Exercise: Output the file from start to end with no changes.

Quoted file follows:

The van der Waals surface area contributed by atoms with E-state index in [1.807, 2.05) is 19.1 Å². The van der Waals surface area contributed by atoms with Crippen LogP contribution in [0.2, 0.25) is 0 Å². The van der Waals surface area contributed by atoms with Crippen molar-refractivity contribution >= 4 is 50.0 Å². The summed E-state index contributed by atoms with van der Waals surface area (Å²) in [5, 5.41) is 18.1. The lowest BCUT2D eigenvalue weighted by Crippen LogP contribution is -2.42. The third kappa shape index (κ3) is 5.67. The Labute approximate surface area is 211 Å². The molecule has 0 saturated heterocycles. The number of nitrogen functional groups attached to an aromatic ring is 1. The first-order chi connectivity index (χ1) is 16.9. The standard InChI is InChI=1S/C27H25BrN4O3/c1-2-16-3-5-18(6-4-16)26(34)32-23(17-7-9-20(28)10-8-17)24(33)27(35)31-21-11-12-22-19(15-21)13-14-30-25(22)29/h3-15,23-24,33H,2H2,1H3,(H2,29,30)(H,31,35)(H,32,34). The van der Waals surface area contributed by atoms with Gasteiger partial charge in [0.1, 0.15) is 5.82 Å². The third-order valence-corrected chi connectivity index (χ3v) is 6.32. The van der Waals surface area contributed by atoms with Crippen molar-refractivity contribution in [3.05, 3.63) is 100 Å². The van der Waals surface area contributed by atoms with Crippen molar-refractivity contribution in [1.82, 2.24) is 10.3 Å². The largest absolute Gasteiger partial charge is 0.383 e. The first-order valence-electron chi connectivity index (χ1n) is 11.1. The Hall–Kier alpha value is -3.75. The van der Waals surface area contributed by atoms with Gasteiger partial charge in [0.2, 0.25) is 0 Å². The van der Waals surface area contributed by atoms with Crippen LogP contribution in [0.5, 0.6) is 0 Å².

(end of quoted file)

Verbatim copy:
The van der Waals surface area contributed by atoms with E-state index in [1.807, 2.05) is 19.1 Å². The van der Waals surface area contributed by atoms with Crippen LogP contribution in [0.2, 0.25) is 0 Å². The van der Waals surface area contributed by atoms with Crippen molar-refractivity contribution >= 4 is 50.0 Å². The summed E-state index contributed by atoms with van der Waals surface area (Å²) in [5, 5.41) is 18.1. The lowest BCUT2D eigenvalue weighted by Crippen LogP contribution is -2.42. The third kappa shape index (κ3) is 5.67. The Labute approximate surface area is 211 Å². The molecule has 0 saturated heterocycles. The number of nitrogen functional groups attached to an aromatic ring is 1. The first-order chi connectivity index (χ1) is 16.9. The standard InChI is InChI=1S/C27H25BrN4O3/c1-2-16-3-5-18(6-4-16)26(34)32-23(17-7-9-20(28)10-8-17)24(33)27(35)31-21-11-12-22-19(15-21)13-14-30-25(22)29/h3-15,23-24,33H,2H2,1H3,(H2,29,30)(H,31,35)(H,32,34). The van der Waals surface area contributed by atoms with Gasteiger partial charge in [0.1, 0.15) is 5.82 Å². The third-order valence-corrected chi connectivity index (χ3v) is 6.32. The van der Waals surface area contributed by atoms with Crippen molar-refractivity contribution in [3.05, 3.63) is 100 Å². The van der Waals surface area contributed by atoms with Crippen molar-refractivity contribution in [1.82, 2.24) is 10.3 Å². The largest absolute Gasteiger partial charge is 0.383 e. The first-order valence-electron chi connectivity index (χ1n) is 11.1. The Hall–Kier alpha value is -3.75. The van der Waals surface area contributed by atoms with Gasteiger partial charge in [0.2, 0.25) is 0 Å². The van der Waals surface area contributed by atoms with Crippen LogP contribution in [0.5, 0.6) is 0 Å².